Boulevard Brewing Co.
from United States (Missouri)
Highest RatedCollaboration No. 2 - White IPA (83 / 100) Average score71 / 100 (Very Good)
Lowest RatedReverb Imperial Pilsner (50 / 100) Number Tried9
Rye on Rye
Reviewed by LaitueGonflable on 10.11.14 in bottle
Overall:
53 / 100
(OK)
Pours a dark murky red with plenty of sediment. Trails of bead. Head is jaundiced off-white, dense and fluffy with gorgeous lace. Could do without the sediment, but that's not the beer's fault.

Smells oaky. Touch of coconut and some woody spice like cinnamon. Touch of kiwi and plenty of vanilla bourbon as well. Touch of earthy Belgian spice at the back. Very pleasant aroma.

Taste is massively bourbony. Big vanilla oak character but just stacks of booze as well, really quite unbalanced. Needs more natural malt body and a slower burn towards the booze on the finish. Just tastes like spiritous alcohol throughout and I'm missing the beer character, and the nuance.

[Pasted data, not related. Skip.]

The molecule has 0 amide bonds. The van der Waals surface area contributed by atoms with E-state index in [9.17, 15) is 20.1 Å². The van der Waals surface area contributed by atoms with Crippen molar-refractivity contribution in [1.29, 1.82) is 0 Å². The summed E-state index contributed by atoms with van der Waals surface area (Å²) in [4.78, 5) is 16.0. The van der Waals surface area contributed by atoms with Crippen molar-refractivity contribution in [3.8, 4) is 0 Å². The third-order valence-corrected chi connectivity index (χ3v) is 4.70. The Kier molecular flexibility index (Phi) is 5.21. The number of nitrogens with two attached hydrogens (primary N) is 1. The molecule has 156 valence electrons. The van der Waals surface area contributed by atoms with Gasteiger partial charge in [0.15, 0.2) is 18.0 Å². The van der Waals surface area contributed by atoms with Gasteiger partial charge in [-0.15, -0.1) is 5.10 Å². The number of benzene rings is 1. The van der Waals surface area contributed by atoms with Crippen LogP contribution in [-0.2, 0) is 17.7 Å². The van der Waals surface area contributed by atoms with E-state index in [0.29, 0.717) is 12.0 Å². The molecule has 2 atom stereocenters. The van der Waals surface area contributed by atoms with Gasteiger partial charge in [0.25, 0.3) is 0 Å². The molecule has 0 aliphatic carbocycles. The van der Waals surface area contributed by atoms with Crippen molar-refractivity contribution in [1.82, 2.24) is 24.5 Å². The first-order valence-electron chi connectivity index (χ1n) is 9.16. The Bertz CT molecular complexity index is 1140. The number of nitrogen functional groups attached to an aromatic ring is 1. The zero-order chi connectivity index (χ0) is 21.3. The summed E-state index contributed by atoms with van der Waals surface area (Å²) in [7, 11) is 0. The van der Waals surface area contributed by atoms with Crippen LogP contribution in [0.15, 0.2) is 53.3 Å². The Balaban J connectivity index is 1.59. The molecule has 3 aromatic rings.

Heat in the wrong place means it's bone dry on the back. Definitely needs more body.

What a disappointment. I like beers with this kind of character but it needs to be a complement to the beer flavour, not a substitute.
appearance: 4.5 | aroma: 4.0 | taste: 2.75 | feel: 2.5 | drinkability: 3.0
Rye on Rye
Reviewed by Jez on 08.11.14 in bottle
Overall:
81 / 100
(Exceptional)
750ml caged and corked bottle purchased from K&L Wine Merchants in Redwood City, CA. Brought back to Sydney where I shared it with Rich and Sam during a brewday.